What is the pathophysiology of pediatric Helicobacter pylori (Hp) infection?

Updated: Nov 16, 2018
  • Author: Mutaz I Sultan, MBChB, MD; Chief Editor: Carmen Cuffari, MD  more...
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Answer

H pylori organisms are spiral-shaped gram-negative bacteria that are highly motile because of multiple unipolar flagella. They are microaerophilic and potent producers of the enzyme urease. H pylori inhabits the mucus adjacent to the gastric mucosa.

Important adaptive features that enhance survival of the organism in an acidic environment include its shape and motility, its reduced oxygen requirement, its adhesion molecules that are trophic to certain gastric cells, and its urease production. Bacterial urease converts urea to ammonium and bicarbonate, neutralizing gastric acid and providing protection in the hostile, highly acidic gastric environment. Some of the lipopolysaccharide of the organism mimics the Lewis blood group antigens in structure. This molecular mimicry also helps in the continued existence of H pylori in the unfavorable gastric environment. [4]

H pylori produces suspected disease-inducing factors, including urease, vacuolating cytotoxin, catalase, and lipopolysaccharide (LPS). Urease, a potent antigen, induces increased immunoglobulin G and immunoglobulin A production. Expression of vacuolating cytotoxin, which induces inflammatory cytokines, may be associated with more pronounced inflammation and increased propensity to cause disease. Catalase helps H pylori survive in the host by preventing the formation of reactive oxygen metabolites from hydrogen peroxide. The LPS outer membrane of H pylori is a less potent inducer of the host complement cascade.

Cytotoxin-associated antigen (CagA) is probably the most important virulence factor in H pylori infection . An individual infected with CagA-negative strains is likely only to develop chronic gastritis and have only a small chance of developing peptic ulcer disease or gastric cancer. In contrast, infection with CagA-positive strains greatly increases the risk of peptic ulcer disease and gastric cancer. Translocating the CagA protein into the gastric epithelial cells causes rearrangement of the host cytoskeleton and alters cell signaling and perturbs cell cycle control. Furthermore, CagA-positive strains are known to induce the expression of a DNA-editing enzyme, which leads to accumulation of mutations in the tumor suppressor p53. [5]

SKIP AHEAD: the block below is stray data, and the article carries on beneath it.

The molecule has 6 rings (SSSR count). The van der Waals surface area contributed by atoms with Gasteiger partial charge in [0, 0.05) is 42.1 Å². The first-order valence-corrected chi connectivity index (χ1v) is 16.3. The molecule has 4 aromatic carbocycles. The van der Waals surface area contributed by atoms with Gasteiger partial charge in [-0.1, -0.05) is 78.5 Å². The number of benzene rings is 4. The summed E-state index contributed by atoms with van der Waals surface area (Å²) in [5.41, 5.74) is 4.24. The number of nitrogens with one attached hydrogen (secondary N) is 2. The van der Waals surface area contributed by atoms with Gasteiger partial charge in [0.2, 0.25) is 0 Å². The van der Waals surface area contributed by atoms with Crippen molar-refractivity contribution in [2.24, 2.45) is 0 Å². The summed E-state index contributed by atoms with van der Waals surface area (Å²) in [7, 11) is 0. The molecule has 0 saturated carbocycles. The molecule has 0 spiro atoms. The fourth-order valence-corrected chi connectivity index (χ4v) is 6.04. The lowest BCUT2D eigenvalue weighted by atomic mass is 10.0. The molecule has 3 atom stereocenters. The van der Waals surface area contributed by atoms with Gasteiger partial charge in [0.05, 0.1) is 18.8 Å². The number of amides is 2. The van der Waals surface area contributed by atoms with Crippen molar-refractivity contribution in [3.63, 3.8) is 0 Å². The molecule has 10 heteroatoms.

CagA in situ expression is increased in children with H pylori infection who have peptic ulcers and may play a role in the pathogenesis of peptic ulcer disease (PUD). [6]

CagA can be divided in 2 types, the East-Asian type and the Western type, according to the repeat sequences of the 3′ region of cagA. Individuals infected with East-Asian type cagA strains are reported to have higher risk of PUD or gastric cancer than those with Western-type cagA strains. [7]

The association between serum anti-CagA antibodies and gastric cancer in East Asian countries (Japan, Korea, and China) was clarified in a meta-analysis of case-control studies with age and sex-matched controls, in which 10 studies with a total of 4325 patients were identified. [8] CagA seropositivity was associated with gastric cancer compared with gastritis, even in East Asian countries, although the odds ratio (OR) in East Asian countries was smaller than that of another meta-analysis, which included Western countries.

Duodenal ulcer–promoting gene (DupA) is the first genetic factor of H pylori detected to be associated with a differential susceptibility to duodenal ulcer and gastric cancer. Thus, it can be considered a disease-specific virulence marker. [7] The prevalence of dupA was significantly higher in strains from patients with duodenal ulcer but lower in those with gastric cancer (42% vs 9%, on average).


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